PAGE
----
At the joint session of Congress, representatives of the various states were to present Vice President Pence slates of electors that were certified by each state governor to be in accord with the popular vote in that state. Trump’s supporters had prepared alternative slates of electors who pledged to support Trump even though he had not won the popular vote in these states and the alternative slates were not certified by the governors of those states. Such alternative slates were prepared for Arizona, Georgia, Michigan, Nevada, New Mexico, Pennsylvania, and Wisconsin. 

Under this scheme, the alternative slates were to be presented to Pence on the assumption that they would be sufficient basis for Pence to put off certifying the victory of Biden and Harris. Still, it is not at all clear how Pence was to use his powers to turn a defeat of Biden and Harris into a victory for Trump and Pence.

Conceivably, the delay in certifying the election results might have enabled Trump to make a last-ditch effort to contest the outcome in the targeted states. Or Trump may have even been banking on the joint session of Congress to accept the alternative slates of electors even though they had not been certified by the governors, thereby selecting him and Pence as the victors of the 2020 election.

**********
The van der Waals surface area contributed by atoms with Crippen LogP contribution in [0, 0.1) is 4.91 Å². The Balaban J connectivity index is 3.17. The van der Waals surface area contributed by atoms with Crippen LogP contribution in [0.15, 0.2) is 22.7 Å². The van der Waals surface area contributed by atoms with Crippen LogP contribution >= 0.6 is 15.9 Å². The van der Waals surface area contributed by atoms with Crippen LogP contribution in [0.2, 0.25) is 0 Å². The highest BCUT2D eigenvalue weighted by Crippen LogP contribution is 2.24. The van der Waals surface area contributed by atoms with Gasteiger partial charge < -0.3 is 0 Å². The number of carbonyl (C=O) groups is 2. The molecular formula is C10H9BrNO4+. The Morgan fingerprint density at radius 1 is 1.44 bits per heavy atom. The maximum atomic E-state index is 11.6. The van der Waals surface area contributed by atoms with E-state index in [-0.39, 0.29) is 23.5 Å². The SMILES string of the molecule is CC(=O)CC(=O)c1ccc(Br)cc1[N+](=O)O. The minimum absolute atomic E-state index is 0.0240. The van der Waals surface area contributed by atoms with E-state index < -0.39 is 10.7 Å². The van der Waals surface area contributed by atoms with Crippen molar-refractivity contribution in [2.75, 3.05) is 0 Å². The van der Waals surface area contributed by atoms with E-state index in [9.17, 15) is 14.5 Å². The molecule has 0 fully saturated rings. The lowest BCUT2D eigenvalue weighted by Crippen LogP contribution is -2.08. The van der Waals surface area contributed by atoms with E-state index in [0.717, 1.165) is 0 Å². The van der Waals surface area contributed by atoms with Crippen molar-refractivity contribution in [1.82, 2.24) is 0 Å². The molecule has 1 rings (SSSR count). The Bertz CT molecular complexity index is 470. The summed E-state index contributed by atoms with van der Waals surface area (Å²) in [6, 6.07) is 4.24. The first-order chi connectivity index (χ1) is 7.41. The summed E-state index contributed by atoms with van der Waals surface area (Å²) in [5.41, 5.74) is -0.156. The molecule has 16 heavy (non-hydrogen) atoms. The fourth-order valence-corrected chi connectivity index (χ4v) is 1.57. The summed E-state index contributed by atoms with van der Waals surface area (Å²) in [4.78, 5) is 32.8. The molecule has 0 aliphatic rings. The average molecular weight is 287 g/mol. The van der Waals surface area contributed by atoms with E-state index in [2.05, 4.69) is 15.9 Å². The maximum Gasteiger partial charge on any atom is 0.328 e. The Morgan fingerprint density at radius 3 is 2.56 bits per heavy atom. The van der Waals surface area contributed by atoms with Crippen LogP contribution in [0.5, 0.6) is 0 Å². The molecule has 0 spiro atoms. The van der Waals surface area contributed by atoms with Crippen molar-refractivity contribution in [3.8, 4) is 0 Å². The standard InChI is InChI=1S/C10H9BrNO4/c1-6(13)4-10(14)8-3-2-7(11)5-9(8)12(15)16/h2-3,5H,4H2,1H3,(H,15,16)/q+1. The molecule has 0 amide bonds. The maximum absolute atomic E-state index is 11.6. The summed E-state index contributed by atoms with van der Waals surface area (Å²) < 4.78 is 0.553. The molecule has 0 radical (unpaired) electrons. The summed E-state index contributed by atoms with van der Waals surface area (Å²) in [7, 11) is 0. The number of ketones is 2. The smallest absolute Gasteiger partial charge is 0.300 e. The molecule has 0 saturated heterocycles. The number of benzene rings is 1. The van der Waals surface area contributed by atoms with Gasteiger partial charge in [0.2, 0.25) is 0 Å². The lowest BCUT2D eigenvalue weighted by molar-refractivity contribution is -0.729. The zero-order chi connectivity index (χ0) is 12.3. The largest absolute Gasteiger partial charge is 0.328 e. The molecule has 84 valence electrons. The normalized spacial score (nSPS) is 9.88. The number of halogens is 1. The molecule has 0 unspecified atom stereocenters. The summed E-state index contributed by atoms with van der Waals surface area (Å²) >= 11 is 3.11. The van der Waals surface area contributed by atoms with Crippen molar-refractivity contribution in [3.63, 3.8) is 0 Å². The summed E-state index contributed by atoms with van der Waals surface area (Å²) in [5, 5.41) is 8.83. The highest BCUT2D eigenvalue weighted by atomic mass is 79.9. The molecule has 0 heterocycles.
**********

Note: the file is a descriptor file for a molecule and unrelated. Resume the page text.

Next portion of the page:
The Electoral Count Act of 1887 empowers this joint session of Congress to determine which votes should be counted whenever it concludes that the Electoral College slates representing the winning candidates were not “legally certified” or “regularly given.”

Pence balked. Well aware of the fact that Trump’s challenge to the popular votes in the states in question was rejected by every court to which it was presented, Pence refused to accede to Trump’s demand. Even the Supreme Court denied, for lack of standing, an application by the state of Texas for leave to file a complaint challenging the results in Georgia, Michigan, Pennsylvania, and Wisconsin.